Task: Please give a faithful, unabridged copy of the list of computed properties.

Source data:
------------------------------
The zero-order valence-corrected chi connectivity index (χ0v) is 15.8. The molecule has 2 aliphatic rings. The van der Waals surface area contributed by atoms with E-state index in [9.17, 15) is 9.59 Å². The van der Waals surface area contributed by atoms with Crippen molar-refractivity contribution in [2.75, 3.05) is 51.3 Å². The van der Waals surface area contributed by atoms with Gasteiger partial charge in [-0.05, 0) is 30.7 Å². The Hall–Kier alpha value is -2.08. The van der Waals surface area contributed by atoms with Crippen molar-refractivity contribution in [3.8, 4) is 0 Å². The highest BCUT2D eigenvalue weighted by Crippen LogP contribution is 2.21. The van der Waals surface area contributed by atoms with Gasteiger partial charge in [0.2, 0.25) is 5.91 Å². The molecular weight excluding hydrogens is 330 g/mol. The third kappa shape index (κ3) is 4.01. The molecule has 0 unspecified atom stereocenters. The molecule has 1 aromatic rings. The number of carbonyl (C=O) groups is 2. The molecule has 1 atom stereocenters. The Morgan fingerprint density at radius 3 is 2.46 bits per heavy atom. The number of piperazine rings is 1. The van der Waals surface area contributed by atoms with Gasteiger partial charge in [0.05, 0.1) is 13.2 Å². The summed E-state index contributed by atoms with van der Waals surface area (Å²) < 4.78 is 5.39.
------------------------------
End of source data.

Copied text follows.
The zero-order valence-corrected chi connectivity index (χ0v) is 15.8. The molecule has 2 aliphatic rings. The van der Waals surface area contributed by atoms with E-state index in [9.17, 15) is 9.59 Å². The van der Waals surface area contributed by atoms with Crippen molar-refractivity contribution in [2.75, 3.05) is 51.3 Å². The van der Waals surface area contributed by atoms with Gasteiger partial charge in [-0.05, 0) is 30.7 Å². The Hall–Kier alpha value is -2.08. The van der Waals surface area contributed by atoms with Crippen molar-refractivity contribution in [3.8, 4) is 0 Å². The highest BCUT2D eigenvalue weighted by Crippen LogP contribution is 2.21. The van der Waals surface area contributed by atoms with Gasteiger partial charge in [0.2, 0.25) is 5.91 Å². The molecular weight excluding hydrogens is 330 g/mol. The third kappa shape index (κ3) is 4.01. The molecule has 0 unspecified atom stereocenters. The molecule has 1 aromatic rings. The number of carbonyl (C=O) groups is 2. The molecule has 1 atom stereocenters. The Morgan fingerprint density at radius 3 is 2.46 bits per heavy atom. The number of piperazine rings is 1. The van der Waals surface area contributed by atoms with Gasteiger partial charge in [0.05, 0.1) is 13.2 Å². The summed E-state index contributed by atoms with van der Waals surface area (Å²) < 4.78 is 5.39.